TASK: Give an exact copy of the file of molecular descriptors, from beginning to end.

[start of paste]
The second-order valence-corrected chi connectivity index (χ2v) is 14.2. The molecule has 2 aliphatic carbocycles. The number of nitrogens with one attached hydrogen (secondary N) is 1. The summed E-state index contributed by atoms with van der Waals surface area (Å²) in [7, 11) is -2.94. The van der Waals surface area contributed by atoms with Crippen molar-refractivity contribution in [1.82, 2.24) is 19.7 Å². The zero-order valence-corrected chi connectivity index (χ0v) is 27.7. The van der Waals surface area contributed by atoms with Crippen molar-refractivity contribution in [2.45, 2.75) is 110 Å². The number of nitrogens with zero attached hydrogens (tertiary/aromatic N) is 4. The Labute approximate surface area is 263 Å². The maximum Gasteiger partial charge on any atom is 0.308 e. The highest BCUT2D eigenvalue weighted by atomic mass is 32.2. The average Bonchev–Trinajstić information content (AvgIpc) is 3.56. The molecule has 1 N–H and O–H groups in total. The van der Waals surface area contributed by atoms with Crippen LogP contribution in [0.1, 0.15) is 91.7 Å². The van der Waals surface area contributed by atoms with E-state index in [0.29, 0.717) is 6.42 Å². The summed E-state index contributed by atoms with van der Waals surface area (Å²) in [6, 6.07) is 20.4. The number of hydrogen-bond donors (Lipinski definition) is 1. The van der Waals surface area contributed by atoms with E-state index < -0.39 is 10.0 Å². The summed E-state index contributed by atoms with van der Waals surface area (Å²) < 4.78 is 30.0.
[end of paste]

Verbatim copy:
The second-order valence-corrected chi connectivity index (χ2v) is 14.2. The molecule has 2 aliphatic carbocycles. The number of nitrogens with one attached hydrogen (secondary N) is 1. The summed E-state index contributed by atoms with van der Waals surface area (Å²) in [7, 11) is -2.94. The van der Waals surface area contributed by atoms with Crippen molar-refractivity contribution in [1.82, 2.24) is 19.7 Å². The zero-order valence-corrected chi connectivity index (χ0v) is 27.7. The van der Waals surface area contributed by atoms with Crippen molar-refractivity contribution in [2.45, 2.75) is 110 Å². The number of nitrogens with zero attached hydrogens (tertiary/aromatic N) is 4. The Labute approximate surface area is 263 Å². The maximum Gasteiger partial charge on any atom is 0.308 e. The highest BCUT2D eigenvalue weighted by atomic mass is 32.2. The average Bonchev–Trinajstić information content (AvgIpc) is 3.56. The molecule has 1 N–H and O–H groups in total. The van der Waals surface area contributed by atoms with Crippen LogP contribution in [0.1, 0.15) is 91.7 Å². The van der Waals surface area contributed by atoms with E-state index in [0.29, 0.717) is 6.42 Å². The summed E-state index contributed by atoms with van der Waals surface area (Å²) in [6, 6.07) is 20.4. The number of hydrogen-bond donors (Lipinski definition) is 1. The van der Waals surface area contributed by atoms with E-state index < -0.39 is 10.0 Å². The summed E-state index contributed by atoms with van der Waals surface area (Å²) < 4.78 is 30.0.